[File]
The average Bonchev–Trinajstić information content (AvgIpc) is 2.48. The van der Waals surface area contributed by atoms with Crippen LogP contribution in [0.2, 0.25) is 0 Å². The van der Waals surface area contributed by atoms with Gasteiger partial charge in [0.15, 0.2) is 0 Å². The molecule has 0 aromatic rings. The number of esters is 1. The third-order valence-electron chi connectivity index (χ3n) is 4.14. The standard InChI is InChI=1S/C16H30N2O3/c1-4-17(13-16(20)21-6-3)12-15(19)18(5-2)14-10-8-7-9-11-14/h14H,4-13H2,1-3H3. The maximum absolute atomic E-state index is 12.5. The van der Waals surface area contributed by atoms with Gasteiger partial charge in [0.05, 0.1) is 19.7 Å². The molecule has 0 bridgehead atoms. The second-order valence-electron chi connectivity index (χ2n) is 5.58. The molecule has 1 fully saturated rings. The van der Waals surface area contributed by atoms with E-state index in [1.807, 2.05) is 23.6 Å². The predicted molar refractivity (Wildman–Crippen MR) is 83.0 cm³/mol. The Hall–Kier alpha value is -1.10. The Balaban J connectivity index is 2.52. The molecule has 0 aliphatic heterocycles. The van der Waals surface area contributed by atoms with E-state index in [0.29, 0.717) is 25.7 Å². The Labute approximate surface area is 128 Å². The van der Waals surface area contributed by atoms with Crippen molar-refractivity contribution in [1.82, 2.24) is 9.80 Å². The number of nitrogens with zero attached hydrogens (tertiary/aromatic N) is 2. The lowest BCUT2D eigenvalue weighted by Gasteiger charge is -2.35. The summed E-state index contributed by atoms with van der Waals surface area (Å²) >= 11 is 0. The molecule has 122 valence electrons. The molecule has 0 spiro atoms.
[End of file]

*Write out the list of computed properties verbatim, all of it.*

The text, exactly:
The average Bonchev–Trinajstić information content (AvgIpc) is 2.48. The van der Waals surface area contributed by atoms with Crippen LogP contribution in [0.2, 0.25) is 0 Å². The van der Waals surface area contributed by atoms with Gasteiger partial charge in [0.15, 0.2) is 0 Å². The molecule has 0 aromatic rings. The number of esters is 1. The third-order valence-electron chi connectivity index (χ3n) is 4.14. The standard InChI is InChI=1S/C16H30N2O3/c1-4-17(13-16(20)21-6-3)12-15(19)18(5-2)14-10-8-7-9-11-14/h14H,4-13H2,1-3H3. The maximum absolute atomic E-state index is 12.5. The van der Waals surface area contributed by atoms with Gasteiger partial charge in [0.05, 0.1) is 19.7 Å². The molecule has 0 bridgehead atoms. The second-order valence-electron chi connectivity index (χ2n) is 5.58. The molecule has 1 fully saturated rings. The van der Waals surface area contributed by atoms with E-state index in [1.807, 2.05) is 23.6 Å². The predicted molar refractivity (Wildman–Crippen MR) is 83.0 cm³/mol. The Hall–Kier alpha value is -1.10. The Balaban J connectivity index is 2.52. The molecule has 0 aliphatic heterocycles. The van der Waals surface area contributed by atoms with E-state index in [0.29, 0.717) is 25.7 Å². The Labute approximate surface area is 128 Å². The van der Waals surface area contributed by atoms with Crippen molar-refractivity contribution in [1.82, 2.24) is 9.80 Å². The number of nitrogens with zero attached hydrogens (tertiary/aromatic N) is 2. The lowest BCUT2D eigenvalue weighted by Gasteiger charge is -2.35. The summed E-state index contributed by atoms with van der Waals surface area (Å²) >= 11 is 0. The molecule has 122 valence electrons. The molecule has 0 spiro atoms.